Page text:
As is the case in almost every Spanish city, Oviedo's most impressive and important building is its cathedral. With a history stretching back to the 8th century, and an official name which takes nearly eight centuries to pronounce, the Santa Iglesia Basílica Catedral Metropolitana de San Salvador de Oviedo is the must-see highlight during a visit to the city.
The neighborhood of El Cristo occupies a hill just south-west of the city center, and hosts the majority of the University of Oviedo's facilities.
"Pre-Romanesque" is a confusing architectural term. The style didn't appear until centuries after the Romans, so it's not exactly pre-Roman at all. Instead, the term refers to buildings which pre-date the Romanesque architecture of medieval times, named so because of its rounded Roman arches.
The incredible Museo de Bellas Artes de Asturias is smack dab in the middle of Oviedo, just meters away from the Cathedral. Filled with modern and classic works spanning centuries, a visit is indispensable, especially considering the happy fact that it's free.
I've lost count of all the pictures I've taken since we arrived in Oviedo, but it's a ton! We're planning to organize a photo exhibit about Asturias, in Savannah, Georgia - our next destination. It would be a way of introducing both ourselves and Asturias to a brand new audience.
Established in 1574, the University of Oviedo has been an important part of the city for centuries. Its founder was the Archibishop Fernando de Valdés Salas, an inquisitive chap whom we earlier profiled. Oviedo's is the only public university in Asturias, and currently educates more than 25,000 students.
The biggest festival of the year in Oviedo came to a close yesterday, on September 21st. For eleven days, the city had seen its streets converted into a massive carnival. To be honest, we felt a little relieved it was finally over.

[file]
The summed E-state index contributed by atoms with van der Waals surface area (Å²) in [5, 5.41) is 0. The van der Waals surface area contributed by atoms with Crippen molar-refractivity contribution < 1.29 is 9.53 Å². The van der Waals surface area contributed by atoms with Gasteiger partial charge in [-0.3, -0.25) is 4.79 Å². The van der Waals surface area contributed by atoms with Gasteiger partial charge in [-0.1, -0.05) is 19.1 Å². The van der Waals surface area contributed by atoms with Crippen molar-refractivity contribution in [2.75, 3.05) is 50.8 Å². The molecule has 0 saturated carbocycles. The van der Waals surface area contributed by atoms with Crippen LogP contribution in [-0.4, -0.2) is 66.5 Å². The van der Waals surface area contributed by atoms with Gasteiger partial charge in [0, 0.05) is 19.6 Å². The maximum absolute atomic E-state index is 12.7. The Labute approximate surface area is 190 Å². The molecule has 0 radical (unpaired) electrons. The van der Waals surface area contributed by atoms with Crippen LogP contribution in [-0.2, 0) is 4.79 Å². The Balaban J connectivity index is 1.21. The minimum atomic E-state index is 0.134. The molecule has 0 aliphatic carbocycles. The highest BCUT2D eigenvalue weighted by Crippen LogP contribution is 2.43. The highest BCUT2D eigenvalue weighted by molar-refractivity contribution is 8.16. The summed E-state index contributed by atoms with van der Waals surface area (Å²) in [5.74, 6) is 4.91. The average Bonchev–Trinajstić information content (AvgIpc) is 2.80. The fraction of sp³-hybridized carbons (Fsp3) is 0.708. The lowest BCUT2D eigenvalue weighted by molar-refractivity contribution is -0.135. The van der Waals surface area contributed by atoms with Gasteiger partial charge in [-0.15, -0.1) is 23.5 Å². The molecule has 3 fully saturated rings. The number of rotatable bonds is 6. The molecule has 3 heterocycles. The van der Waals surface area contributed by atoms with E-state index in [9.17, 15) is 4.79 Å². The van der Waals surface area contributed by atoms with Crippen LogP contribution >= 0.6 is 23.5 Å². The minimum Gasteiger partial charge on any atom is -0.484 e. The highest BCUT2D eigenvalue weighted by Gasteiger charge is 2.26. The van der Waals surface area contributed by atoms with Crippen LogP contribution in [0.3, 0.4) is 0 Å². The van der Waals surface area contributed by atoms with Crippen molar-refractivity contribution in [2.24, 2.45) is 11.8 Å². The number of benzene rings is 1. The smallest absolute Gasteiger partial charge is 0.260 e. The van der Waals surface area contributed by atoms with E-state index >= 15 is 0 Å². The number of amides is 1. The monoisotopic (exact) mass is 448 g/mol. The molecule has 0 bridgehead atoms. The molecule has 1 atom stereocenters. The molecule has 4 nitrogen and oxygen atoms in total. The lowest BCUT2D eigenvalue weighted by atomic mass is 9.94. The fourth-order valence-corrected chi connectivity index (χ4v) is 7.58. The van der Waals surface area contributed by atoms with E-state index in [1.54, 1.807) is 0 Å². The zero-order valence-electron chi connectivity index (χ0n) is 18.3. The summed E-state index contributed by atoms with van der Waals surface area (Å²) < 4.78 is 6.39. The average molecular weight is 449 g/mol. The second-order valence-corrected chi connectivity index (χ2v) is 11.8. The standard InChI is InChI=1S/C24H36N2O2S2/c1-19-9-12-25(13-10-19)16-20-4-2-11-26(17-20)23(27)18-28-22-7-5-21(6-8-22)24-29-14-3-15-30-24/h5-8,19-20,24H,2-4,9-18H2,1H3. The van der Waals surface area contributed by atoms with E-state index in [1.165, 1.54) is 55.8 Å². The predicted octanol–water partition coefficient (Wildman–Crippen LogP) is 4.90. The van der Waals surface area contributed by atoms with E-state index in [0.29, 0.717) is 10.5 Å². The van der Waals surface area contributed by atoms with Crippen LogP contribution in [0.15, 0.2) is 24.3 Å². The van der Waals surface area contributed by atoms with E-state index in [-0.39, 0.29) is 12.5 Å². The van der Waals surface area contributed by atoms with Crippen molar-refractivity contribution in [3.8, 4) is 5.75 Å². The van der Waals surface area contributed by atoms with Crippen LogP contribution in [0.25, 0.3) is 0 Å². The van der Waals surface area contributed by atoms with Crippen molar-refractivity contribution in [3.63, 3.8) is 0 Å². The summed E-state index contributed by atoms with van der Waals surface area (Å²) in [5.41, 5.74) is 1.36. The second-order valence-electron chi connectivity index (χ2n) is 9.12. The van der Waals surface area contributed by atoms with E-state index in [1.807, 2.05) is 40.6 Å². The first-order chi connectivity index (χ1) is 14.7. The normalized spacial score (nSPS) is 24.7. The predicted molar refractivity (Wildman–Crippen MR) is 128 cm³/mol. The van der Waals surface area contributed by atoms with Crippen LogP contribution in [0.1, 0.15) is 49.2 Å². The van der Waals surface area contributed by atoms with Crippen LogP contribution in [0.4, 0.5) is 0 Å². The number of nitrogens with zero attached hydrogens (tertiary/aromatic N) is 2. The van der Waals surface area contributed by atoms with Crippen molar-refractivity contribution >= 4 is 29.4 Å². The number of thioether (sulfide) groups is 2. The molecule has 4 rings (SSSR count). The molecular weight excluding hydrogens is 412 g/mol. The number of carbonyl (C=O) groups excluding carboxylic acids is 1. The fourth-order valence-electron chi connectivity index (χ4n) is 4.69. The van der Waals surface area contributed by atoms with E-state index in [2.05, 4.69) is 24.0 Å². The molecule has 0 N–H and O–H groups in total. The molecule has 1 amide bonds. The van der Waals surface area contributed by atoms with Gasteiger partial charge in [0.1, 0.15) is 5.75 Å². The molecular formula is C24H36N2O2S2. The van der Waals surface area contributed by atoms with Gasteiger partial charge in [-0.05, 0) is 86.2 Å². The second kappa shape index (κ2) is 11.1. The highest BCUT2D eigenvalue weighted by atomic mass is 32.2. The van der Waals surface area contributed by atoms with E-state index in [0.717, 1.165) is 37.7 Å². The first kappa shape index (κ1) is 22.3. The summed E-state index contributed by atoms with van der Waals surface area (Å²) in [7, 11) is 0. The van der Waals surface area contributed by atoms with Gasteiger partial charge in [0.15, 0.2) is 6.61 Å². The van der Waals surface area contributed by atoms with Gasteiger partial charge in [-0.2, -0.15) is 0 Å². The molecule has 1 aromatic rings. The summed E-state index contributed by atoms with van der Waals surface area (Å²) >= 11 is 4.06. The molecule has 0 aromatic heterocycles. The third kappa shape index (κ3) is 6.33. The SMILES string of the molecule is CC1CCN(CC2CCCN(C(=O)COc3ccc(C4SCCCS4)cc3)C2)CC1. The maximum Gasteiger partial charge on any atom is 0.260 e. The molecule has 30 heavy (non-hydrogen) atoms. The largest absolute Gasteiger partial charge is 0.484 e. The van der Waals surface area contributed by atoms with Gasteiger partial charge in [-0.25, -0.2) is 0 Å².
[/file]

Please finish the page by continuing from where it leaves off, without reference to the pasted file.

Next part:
The largest building in Spain is found in Gijón. About three miles outside the city center, the massive Universidad Laboral gobbles up 66 acres of land. Built between 1946 and 1956, the Laboral is an astounding memorial to the grandiloquence and megalomania of the Franco era.
Last night, Oviedo invited the pyrotechnic company to light up the Parque de Invierno with fireworks. The Valencian company also did the closing of the World Cup, and we are already well familiar with their incredible work from our time in Valencia.
Here's a tip for young entrepreneurs. Want to make sure your new bar is massively popular? Offer free slices of pizza with every drink. And make the drinks crazy-cheap.
One of the biggest days of San Mateo is September 19th, the Día de América, when Oviedo celebrates its relationship with the New World. The immigrants who've moved to Spain, Asturians who went abroad, and the mixture of cultures are all represented in a big parade that shuts down the city.
In the middle of the University of Oviedo's courtyard is a statue of its founder, Fernando Valdés Salas. The statue's expression is fatherly; benevolent but stern. The sense conveyed is that Valdés was a serious educator dedicated to learning, and a kindly, wise man. But a little research reveals that a loathsome monster reigns in the University's courtyard -- rarely does history provide us such exquisitely evil characters as the Archbishop Fernando de Valdés.